April 13, 2024

From the hottest new attractions in Tokyo to Japan’s most beautiful destinations, there’s so much to see and do when you visit Japan. It can get a bit overwhelming at times, but to help you narrow down your travel to-do list, you’ll want to check out the just-announced winners of the Japan Travel Awards, an annual competition that highlights outstanding travel destinations and operators around the country.

Back for the third year, the Japan Travel Awards are dedicated to shining a light on remarkable destinations that promote diversity, inclusion, sustainability and exceptional hospitality. This year, the awards have highlighted ten winners, which have been selected by a panel of judges including travel experts, designers and business professionals.

Planning a visit to Japan? You’ll want to add these award-winning destinations to your travel itinerary.

Japan Travel Awards Zerogravity
Photo: Shiitake Creative

Grand Prix Winner: Zerogravity (Amami Oshima, Kagoshima)

Zerogravity, a marine activity provider, takes this year’s grand prize for its unique approach towards inclusivity. This centres on creating marine sports that can be enjoyed by everyone, regardless of physical abilities or limitations. The company offers a number of accessible tours and accommodation options, including activities such as scuba diving, whale watching and snorkelling.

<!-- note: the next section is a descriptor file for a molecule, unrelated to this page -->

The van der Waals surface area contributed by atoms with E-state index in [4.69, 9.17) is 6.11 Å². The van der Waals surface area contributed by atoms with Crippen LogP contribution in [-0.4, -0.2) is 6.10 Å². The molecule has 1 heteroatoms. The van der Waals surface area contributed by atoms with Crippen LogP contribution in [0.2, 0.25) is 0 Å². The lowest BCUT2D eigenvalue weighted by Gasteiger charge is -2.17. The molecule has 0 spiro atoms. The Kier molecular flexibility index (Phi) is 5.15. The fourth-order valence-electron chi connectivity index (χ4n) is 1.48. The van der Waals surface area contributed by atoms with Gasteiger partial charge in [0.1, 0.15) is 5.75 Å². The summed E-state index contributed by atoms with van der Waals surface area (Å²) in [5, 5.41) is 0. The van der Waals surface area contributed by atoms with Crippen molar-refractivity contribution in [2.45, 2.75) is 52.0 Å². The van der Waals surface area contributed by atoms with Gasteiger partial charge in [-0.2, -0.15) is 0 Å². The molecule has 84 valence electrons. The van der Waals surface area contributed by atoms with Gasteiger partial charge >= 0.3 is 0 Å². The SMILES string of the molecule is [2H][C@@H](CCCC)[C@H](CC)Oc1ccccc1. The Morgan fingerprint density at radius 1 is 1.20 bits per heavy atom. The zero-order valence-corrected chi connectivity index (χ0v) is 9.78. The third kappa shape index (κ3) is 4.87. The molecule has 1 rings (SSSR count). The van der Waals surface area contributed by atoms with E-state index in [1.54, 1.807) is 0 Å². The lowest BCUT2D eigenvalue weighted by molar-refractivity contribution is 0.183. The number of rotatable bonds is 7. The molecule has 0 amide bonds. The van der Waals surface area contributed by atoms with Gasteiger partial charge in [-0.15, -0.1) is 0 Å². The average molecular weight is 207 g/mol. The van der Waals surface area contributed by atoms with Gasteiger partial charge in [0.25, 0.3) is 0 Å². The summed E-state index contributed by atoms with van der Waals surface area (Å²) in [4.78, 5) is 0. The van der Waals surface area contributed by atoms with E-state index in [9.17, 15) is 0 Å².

Japan Travel Awards Naniwa Issui
Photo: Shiitake Creative

Best Accessible Travel: Naniwa Issui (Matsue, Shimane)

This long-established ryokan (traditional Japanese inn) is an example of a truly exceptional accommodation experience. The inn offers ten stunning wheelchair-accessible rooms as well as accessible bathing areas (both in-room and communal), and other services catered towards travellers with disabilities. Naniwa Issui first introduced a single accessible room back in 2006 and has since continued efforts towards breaking down barriers for the benefit of all travellers.

Japan Travel Awards Hotel Palm Royal Naha
Photo: Shiitake Creative

Best LGBTQ+ Friendly: Hotel Palm Royal Naha (Naha, Okinawa)